From Body Dysphoria to Gender Euphoria
Tattooing is a body modification practice as ancient as our first forms of collective social life. The beautiful and endless arrays of gender and embodiment are equally so. And while we might have a sense of the historical significance of tattooing within cultural, countercultural, and spiritual contexts, it might not be immediately obvious how this ancient art of bodily adornment overlaps with gender-expansive and affirming practices. While not commonly considered a form of gender affirmation within the realm of gender-affirming medical care available to trans and nonbinary individuals, tattooing affirms us differently by allowing us material and creative agency over our skin. In what follows, I showcase the voices of talented practitioners and empowered clients who’ve adorned their bodies in order to give an account of tattooing as a gender-affirming art.
As queer, trans, and nonbinary individuals, our relationship to bodily agency is complicated: at a concrete level, our skin is at the mercy of legislation and policy surrounding a medical and social system set out to determine what is and isn’t appropriate for an individual to decide. And in day to day life, we are often confronted by others––from friends and family to lovers and strangers we interact with––who impose their projections about our embodied expression on us, what we do not “read” as. Language, law, and expectation crowd into the flesh like insidious intrusions that attempt to convince us that we possess no autonomy.
It is this very same flesh that serves as the stage, a battleground, even, with which to fight back. Though tattooing is undoubtedly an individual act and decision, it is no less meaningful as a form of reclamation and resignification in a communal way: its ritual aspect reconnects us powerfully to our senses and our skin. While sitting for a tattoo, we enter a meditative state we must breathe through with strength. We choose deliberately to undergo this threshold of pain and discomfort knowing that we are bringing our vision into fruition. This gesture in itself already affirms us, grounding us to our capacity for creative agency, reminding us of our strength and grace even through challenging experiences.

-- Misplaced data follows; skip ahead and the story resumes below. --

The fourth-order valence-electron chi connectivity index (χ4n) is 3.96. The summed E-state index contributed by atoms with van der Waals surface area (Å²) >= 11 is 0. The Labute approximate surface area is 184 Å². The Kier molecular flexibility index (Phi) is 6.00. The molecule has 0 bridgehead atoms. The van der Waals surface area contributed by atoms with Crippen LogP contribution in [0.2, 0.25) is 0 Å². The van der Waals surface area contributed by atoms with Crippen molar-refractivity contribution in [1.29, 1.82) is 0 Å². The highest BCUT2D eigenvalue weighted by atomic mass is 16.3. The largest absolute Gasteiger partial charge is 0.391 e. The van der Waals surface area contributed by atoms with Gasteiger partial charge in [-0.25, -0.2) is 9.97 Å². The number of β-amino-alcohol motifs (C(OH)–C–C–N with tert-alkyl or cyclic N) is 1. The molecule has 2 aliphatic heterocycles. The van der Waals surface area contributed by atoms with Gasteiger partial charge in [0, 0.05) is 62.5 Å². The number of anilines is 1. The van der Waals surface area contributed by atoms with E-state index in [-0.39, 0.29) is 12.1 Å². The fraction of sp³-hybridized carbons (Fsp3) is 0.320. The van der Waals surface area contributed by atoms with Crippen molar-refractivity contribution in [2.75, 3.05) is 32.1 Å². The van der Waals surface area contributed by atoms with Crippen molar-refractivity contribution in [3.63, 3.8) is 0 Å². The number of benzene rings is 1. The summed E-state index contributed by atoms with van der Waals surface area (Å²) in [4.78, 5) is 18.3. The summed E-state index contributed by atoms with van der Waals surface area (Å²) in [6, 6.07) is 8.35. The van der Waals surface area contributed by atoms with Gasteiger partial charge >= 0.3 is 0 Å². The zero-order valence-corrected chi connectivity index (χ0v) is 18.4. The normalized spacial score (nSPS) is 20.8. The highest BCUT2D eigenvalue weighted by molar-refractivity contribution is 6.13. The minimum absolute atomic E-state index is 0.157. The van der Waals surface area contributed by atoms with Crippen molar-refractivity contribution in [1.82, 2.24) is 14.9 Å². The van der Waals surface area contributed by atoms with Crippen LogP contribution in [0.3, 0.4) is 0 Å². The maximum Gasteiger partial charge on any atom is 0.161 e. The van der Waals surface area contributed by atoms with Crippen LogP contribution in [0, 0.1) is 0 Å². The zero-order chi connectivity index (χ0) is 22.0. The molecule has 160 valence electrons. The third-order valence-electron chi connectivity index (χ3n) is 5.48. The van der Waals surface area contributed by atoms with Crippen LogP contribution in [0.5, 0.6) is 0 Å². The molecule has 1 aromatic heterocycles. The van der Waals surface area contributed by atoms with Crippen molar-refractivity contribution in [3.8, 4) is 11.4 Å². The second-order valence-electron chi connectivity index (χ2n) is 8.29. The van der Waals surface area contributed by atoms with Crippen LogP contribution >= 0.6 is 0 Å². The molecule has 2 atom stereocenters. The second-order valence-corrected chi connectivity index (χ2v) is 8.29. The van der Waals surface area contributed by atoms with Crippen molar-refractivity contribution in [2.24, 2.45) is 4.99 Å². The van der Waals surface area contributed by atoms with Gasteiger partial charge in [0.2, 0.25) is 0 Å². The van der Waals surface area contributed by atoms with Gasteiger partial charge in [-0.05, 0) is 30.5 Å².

In its visual aspect, a tattoo confronts social expectations and scripts by insisting on being seen. It is in this way a powerful form of communication, a language with which to make ourselves known in a social context that refuses to see us. Symbolically, it counters whatever projections our social systems might want to impose. We demand to be seen as vessels of creative energy, and this is no small revolutionary feat.
When I asked my dear friend J Cagandahan, who identifies as a Filipinx non-binary femme, about this particular aspect of tattooing, she elaborated on her beautiful back adornment, a mace with heart-shaped spiked chain links, stating that “it’s cute hearts, soft and sweet at a first glance. But they’re sharp, deadly, and powerful.” J went on to recount how her tattoo redefined the terms and boundaries of her particular embodiment of femmeness: “I’m proud to say I’ve become someone that honors the exploration and expansion of what it means to be non-binary and high fem. It’s usually associated with words like ‘soft,’ ‘fragile,’ and ‘submissive.’ And that can be true. But I want to make room for myself and other folks that can also be hard, assertive, and powerful. Those things do not make us any less fem or fluid. I got myself a little reminder to symbolize and affirm that fem power, and as it healed so did my energy.”
Tattooing surpasses the merely symbolic. It is without a doubt a powerfully lived thing. I also had the absolute pleasure of interviewing Ace Vicenzo Sibila, a tattoo artist and member of the wonderful crew at Tres Leches in Oakland, a QTBIPOC-run and centered private studio where I myself have enjoyed affirming and euphoric tattooing experiences. Though I haven’t been tattooed by Ace (yet!), I’ve had the pleasure of witnessing the care, attention, and patience he offers to every client he interacts with. When I posed the question of tattooing as a gender-affirming practice, Ace immediately confirmed that “tattooing people… especially when they’re QTBIPOC, can be a completely gender-euphoric and body-euphoric experience.”